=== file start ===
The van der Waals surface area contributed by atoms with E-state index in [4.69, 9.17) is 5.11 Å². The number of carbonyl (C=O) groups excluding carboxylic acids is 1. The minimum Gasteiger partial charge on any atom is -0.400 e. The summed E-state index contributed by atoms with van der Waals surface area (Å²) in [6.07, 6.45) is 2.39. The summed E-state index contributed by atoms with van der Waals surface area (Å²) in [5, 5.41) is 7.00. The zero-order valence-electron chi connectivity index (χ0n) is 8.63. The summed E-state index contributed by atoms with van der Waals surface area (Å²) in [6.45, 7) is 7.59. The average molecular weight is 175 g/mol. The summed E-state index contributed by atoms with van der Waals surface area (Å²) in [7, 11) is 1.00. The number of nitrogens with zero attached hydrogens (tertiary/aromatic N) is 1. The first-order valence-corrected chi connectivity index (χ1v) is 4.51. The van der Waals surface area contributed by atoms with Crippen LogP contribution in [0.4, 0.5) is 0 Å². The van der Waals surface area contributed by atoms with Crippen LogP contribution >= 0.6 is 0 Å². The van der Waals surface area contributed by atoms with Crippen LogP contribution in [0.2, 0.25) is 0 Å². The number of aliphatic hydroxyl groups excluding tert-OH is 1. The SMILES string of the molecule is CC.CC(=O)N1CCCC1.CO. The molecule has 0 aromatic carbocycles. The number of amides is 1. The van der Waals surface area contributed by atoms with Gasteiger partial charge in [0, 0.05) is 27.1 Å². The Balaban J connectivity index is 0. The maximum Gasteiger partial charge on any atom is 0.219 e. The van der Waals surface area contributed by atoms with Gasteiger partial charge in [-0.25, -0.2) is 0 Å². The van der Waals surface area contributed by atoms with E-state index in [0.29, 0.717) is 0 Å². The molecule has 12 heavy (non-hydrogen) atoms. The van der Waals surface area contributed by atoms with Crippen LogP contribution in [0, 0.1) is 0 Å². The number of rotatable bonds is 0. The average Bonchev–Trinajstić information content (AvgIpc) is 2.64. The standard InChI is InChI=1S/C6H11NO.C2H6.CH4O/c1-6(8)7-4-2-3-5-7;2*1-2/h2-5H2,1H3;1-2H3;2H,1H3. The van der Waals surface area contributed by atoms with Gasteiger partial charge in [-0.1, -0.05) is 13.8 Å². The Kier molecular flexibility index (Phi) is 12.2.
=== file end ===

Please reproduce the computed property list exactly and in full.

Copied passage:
The van der Waals surface area contributed by atoms with E-state index in [4.69, 9.17) is 5.11 Å². The number of carbonyl (C=O) groups excluding carboxylic acids is 1. The minimum Gasteiger partial charge on any atom is -0.400 e. The summed E-state index contributed by atoms with van der Waals surface area (Å²) in [6.07, 6.45) is 2.39. The summed E-state index contributed by atoms with van der Waals surface area (Å²) in [5, 5.41) is 7.00. The zero-order valence-electron chi connectivity index (χ0n) is 8.63. The summed E-state index contributed by atoms with van der Waals surface area (Å²) in [6.45, 7) is 7.59. The average molecular weight is 175 g/mol. The summed E-state index contributed by atoms with van der Waals surface area (Å²) in [7, 11) is 1.00. The number of nitrogens with zero attached hydrogens (tertiary/aromatic N) is 1. The first-order valence-corrected chi connectivity index (χ1v) is 4.51. The van der Waals surface area contributed by atoms with Crippen LogP contribution in [0.4, 0.5) is 0 Å². The van der Waals surface area contributed by atoms with Crippen LogP contribution >= 0.6 is 0 Å². The van der Waals surface area contributed by atoms with Crippen LogP contribution in [0.2, 0.25) is 0 Å². The number of aliphatic hydroxyl groups excluding tert-OH is 1. The SMILES string of the molecule is CC.CC(=O)N1CCCC1.CO. The molecule has 0 aromatic carbocycles. The number of amides is 1. The van der Waals surface area contributed by atoms with Gasteiger partial charge in [0, 0.05) is 27.1 Å². The Balaban J connectivity index is 0. The maximum Gasteiger partial charge on any atom is 0.219 e. The van der Waals surface area contributed by atoms with Gasteiger partial charge in [-0.25, -0.2) is 0 Å². The van der Waals surface area contributed by atoms with E-state index in [0.29, 0.717) is 0 Å². The molecule has 12 heavy (non-hydrogen) atoms. The van der Waals surface area contributed by atoms with Crippen LogP contribution in [0, 0.1) is 0 Å². The number of rotatable bonds is 0. The average Bonchev–Trinajstić information content (AvgIpc) is 2.64. The standard InChI is InChI=1S/C6H11NO.C2H6.CH4O/c1-6(8)7-4-2-3-5-7;2*1-2/h2-5H2,1H3;1-2H3;2H,1H3. The van der Waals surface area contributed by atoms with Gasteiger partial charge in [-0.1, -0.05) is 13.8 Å². The Kier molecular flexibility index (Phi) is 12.2.